Thursday 22 December 2011

Five Fouls: Same Same But Different

The following incidents occurred during the EPL match between Wolverhampton Wanderers and Stoke City on Saturday 17 December 2011. The match finished 1—2.

It was a pity that media reports and commentators focused on the biased opinions that the referee had a poor game. In fact, Referee Anthony Taylor had a great game and probably missed one caution for unsporting behaviour.

Incident One of Three Foul, DFK — Correct

In the 3', a foul due to a careless challenge is committed by Stoke (red/white) against Wolves (orange) on the left. Referee Anthony Taylor correctly awards a DFK. There is no need to caution.

Incident Two of Three Foul, DFK, Caution — Correct

In the 10', a foul is committed against Wolves (orange) on the left wing. The Referee correctly awards a DFK and also cautions the Stoke defender Jonathan Woodgate (red/white 39). It would be interesting to know the reason why Referee Taylor cautioned Woodgate. Some Referees would consider factors such as speed and intent of the challenge and therefore caution Woodgate for being reckless. Other Referees may consider Woodgate had denied the Wolves player a promising attack and therefore award a caution.

Incident Three of Three Foul, Penalty — Correct

In the 16', a foul is committed against Wolves (orange) in the penalty area. The Referee correctly awards a penalty and points to the spot. There is no need to caution.

There is no need to caution because of three considerations. First, it was a careless challenge. Second, it is debatable whether the Wolves attacker would have had the ball under his control to cross it, since his touch to push the ball pass the defender's challenge was a bit on the heavy side. Third, if the ball was under the attacker's control, would he have been able to cross the ball since there is a covering defender nearby? These considerations point more towards just giving a foul and awarding a penalty kick.

Unsporting Behaviour

A Wolves player (orange) demands a yellow card, which the player knows would have meant a second caution for Stoke defender Jonathan Woodgate.
It is unsporting behaviour if players wave imaginary cards at referees in an attempt to get their opponents sent off. Players who do this should be cautioned (and perhaps clubs or competition organisers should fine them too). This was perhaps the one caution that Referee Taylor missed.

Penalty Kick and Encroachment

This is what happened as the penalty kick was taken.
Both sets of players encroach and a goal is scored. What should the referee have done?

Foul Tactical Reason

In the 57', a Wolves defender challenges for the ball and gets a touch but in the process also goes through a Stoke player. The contact brings down the Stoke player, which is a foul. In this context, it does not matter that the Wolves defender got the ball because he still fouled his opponent. Referee Taylor correctly awarded a foul. From that DFK, Stoke scored the equalizer.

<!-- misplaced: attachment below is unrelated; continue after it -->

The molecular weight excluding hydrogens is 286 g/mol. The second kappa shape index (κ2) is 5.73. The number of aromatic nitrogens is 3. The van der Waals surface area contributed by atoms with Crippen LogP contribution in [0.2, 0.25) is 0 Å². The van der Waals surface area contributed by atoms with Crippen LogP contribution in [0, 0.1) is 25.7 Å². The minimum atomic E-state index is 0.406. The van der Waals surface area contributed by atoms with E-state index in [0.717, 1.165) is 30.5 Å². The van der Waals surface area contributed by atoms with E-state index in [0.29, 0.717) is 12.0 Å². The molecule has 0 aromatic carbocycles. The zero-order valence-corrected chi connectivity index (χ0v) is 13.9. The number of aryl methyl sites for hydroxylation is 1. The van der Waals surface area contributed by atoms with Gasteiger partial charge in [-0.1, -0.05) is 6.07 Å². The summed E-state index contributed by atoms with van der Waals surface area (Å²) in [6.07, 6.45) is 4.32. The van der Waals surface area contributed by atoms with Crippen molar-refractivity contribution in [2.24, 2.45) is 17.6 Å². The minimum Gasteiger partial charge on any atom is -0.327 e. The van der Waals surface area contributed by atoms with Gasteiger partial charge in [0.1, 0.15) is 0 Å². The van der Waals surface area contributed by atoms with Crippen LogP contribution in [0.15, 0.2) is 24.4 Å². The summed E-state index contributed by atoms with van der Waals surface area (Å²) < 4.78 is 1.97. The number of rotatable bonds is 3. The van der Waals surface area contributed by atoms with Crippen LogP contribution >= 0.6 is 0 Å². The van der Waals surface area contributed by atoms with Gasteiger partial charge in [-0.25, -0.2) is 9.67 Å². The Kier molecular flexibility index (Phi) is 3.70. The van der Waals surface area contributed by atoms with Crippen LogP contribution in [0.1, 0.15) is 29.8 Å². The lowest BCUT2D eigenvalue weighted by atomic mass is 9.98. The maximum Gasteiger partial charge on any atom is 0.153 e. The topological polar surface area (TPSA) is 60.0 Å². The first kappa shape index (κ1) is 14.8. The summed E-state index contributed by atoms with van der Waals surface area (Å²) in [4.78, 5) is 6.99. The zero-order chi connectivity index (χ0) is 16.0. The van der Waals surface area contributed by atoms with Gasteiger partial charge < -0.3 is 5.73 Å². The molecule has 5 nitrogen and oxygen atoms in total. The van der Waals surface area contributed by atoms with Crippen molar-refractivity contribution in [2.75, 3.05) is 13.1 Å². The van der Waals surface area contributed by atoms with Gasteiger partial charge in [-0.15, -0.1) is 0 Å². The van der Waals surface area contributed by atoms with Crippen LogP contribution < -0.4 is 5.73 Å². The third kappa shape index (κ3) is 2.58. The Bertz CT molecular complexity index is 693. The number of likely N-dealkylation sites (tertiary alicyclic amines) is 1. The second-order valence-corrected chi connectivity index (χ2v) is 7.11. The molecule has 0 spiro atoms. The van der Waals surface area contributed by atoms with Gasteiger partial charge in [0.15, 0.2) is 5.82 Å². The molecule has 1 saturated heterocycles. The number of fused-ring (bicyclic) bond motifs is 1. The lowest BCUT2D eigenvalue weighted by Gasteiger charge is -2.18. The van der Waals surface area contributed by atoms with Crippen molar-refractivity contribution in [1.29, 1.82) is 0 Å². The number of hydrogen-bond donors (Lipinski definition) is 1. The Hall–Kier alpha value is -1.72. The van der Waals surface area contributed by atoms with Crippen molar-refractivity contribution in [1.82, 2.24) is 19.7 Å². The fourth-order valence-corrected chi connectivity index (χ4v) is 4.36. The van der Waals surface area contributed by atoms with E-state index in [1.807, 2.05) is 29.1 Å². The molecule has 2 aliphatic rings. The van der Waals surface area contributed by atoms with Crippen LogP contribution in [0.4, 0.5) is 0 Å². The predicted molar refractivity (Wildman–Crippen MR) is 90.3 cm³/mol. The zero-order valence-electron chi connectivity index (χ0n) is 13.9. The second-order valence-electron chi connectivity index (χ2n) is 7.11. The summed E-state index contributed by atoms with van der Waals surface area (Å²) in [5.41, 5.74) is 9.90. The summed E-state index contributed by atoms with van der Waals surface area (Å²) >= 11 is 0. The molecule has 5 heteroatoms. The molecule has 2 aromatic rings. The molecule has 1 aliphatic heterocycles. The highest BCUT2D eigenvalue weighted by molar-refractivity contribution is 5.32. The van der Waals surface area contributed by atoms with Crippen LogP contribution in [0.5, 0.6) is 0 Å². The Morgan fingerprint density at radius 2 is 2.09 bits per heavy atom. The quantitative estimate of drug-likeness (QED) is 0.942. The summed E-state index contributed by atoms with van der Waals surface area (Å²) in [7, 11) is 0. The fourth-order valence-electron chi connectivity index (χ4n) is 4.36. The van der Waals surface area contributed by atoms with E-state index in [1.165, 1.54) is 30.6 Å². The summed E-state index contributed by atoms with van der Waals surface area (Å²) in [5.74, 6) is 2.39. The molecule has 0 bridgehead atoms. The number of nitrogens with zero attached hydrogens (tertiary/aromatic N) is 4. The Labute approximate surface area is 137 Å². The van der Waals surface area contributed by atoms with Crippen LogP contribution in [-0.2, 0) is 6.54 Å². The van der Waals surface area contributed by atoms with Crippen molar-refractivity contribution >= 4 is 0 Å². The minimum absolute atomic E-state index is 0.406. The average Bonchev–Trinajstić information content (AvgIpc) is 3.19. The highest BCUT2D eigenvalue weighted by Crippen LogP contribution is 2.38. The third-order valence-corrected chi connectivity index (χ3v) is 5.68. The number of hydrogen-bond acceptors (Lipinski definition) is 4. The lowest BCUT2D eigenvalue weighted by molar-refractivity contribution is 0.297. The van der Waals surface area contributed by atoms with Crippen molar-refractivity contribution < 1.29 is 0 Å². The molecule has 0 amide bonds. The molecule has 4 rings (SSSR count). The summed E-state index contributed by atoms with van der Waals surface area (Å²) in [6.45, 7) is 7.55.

NOTE: There was a similar incident in another EPL match during the same weekend that provides an excellent contrast and possible explanation as to why these kind of challenges occur (I shall reference this in a future post). In the meantime, if anyone knows why these foul challenges occur, please leave comments below.

Simple Foul Nothing more, nothing less

In the 69', Wolves Stephen Hunt (orange) challenges for a header but doesn't play it. Instead, he carelessly charges into his opponent (red/white) and the Referee correctly awards a DFK to Stoke. Wolves Coach Mick McCarthy is furious and vents his frustration at the 4th Official Peter Walton. Coaches often see things in a biased light (sometimes called "rose-tinted glasses or rose-coloured spectacles") and therefore do not see the bad and unattractive points in their own players. But if that foul incident were reversed, with the Stoke player fouling a Wolves player, you can bet your bottom dollar that McCarthy would be screaming for at least a foul.

Incidentally, nothing came of the DFK.

A couple of minutes later though, Stoke striker Peter Crouch scored the winning goal from an attacking move.


The media and commentators focused on comments from the losing team's manager Mick McCarthy. Most likely because his team lost, McCarthy clearly felt that the Referee had a poor game and in particular did not think much of the two fouls in the 57' and 69' that warranted free kicks to Stoke. Isn't it interesting that McCarthy did not complain about the three fouls in the 3', 10' and 16' that gave two free kicks and a penalty to Wolves!? If it is possible for players, coaches and fans to take away their bias, then it is obvious that the Referee's foul identification during the match was good and consistent. For instance, all the important fouls mentioned here were correctly identified and awarded.

TV commentators also believed that Stoke's Jonathan Woodgate should have received a second caution and therefore sent off when he gave away the penalty. This just goes to show that what they believe and what Referees are trained to know are like chalk and cheese, respectively. The 'Big Cheese' on the pitch being correct, naturally!

EPL Referee Anthony Taylor performed well.

However, ex-EPL referee Graham Poll thinks otherwise about Taylor. I will comment on Poll's 'opinions' in a future post.

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